If this complaint were granted, livestock would move to Swift's proposed plant in the manner of dead freight. Instead of one movement, as the line-haul movement to the Stock Yards, there would be two movements—one to the receiving tracks in the South Ashland Yards made by the line-haul carriers, and the second movement by Junction from its South Yards to Swift's plant, located on Junction's rails. The tie-up on Track 1103, described above, would be increased accordingly as trains consigned to the Stock Yards would have to place any of Swift's livestock cars on the Junction receiving tracks. The congestion and costs involved would be increased by the fact that livestock cannot be handled as easily as dead freight. Livestock cars cannot be 'kicked' in switching operations as can dead-freight cars, which are stopped by collision with other cars. Livestock cars must be placed with a minimum of rough handling. Still further difficulties would be encountered because livestock must be unloaded, watered and fed every twenty-eight hours, in accordance with federal law. 45 U.S.C. § 71 et seq., 45 U.S.C.A. § 71 et seq. When livestock arrives in Chicago, there are generally only a few hours remaining for delivery to unloading pens in order to comply with this law. Therefore, expeditious handling of the livestock is required, especially since there are no facilities along Junction's rails for such unloading, watering and feeding. Some 31 hours are required for a car of dead freight to clear Ashland Yards and be delivered. It is apparent that livestock must be handled in much less time.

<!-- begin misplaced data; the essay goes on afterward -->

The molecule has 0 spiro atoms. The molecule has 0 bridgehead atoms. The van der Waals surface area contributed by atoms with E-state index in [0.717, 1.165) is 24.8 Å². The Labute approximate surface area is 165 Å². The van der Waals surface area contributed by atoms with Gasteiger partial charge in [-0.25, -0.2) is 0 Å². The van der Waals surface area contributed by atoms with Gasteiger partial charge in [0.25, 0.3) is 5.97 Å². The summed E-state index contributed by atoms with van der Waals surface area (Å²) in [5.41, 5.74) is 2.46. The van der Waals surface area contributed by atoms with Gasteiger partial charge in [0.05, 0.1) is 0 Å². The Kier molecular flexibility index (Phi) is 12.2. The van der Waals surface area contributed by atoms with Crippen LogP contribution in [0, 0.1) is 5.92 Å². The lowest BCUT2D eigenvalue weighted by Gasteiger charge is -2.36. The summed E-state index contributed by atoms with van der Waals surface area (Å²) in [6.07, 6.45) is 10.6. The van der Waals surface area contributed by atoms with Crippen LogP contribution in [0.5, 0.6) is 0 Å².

If the complaint were granted, Swift would not pay for the second or switching movement by Junction. Although Junction has never moved livestock in the past except in an emergency, under existing tariffs it can charge Swift the switching rate of $28.80 per car now applied to other commodities. But if Swift is to obtain what it seeks, the line-haul carrier must establish as the line-haul rate a joint rate with Junction which is no higher than the present line-haul rate. This would mean that the line-haul carrier must absorb the switching charge, or that both the switching charge and the present line-haul rate must be decreased, with the line-haul carrier and Junction sharing in absorbing the amount of the decrease.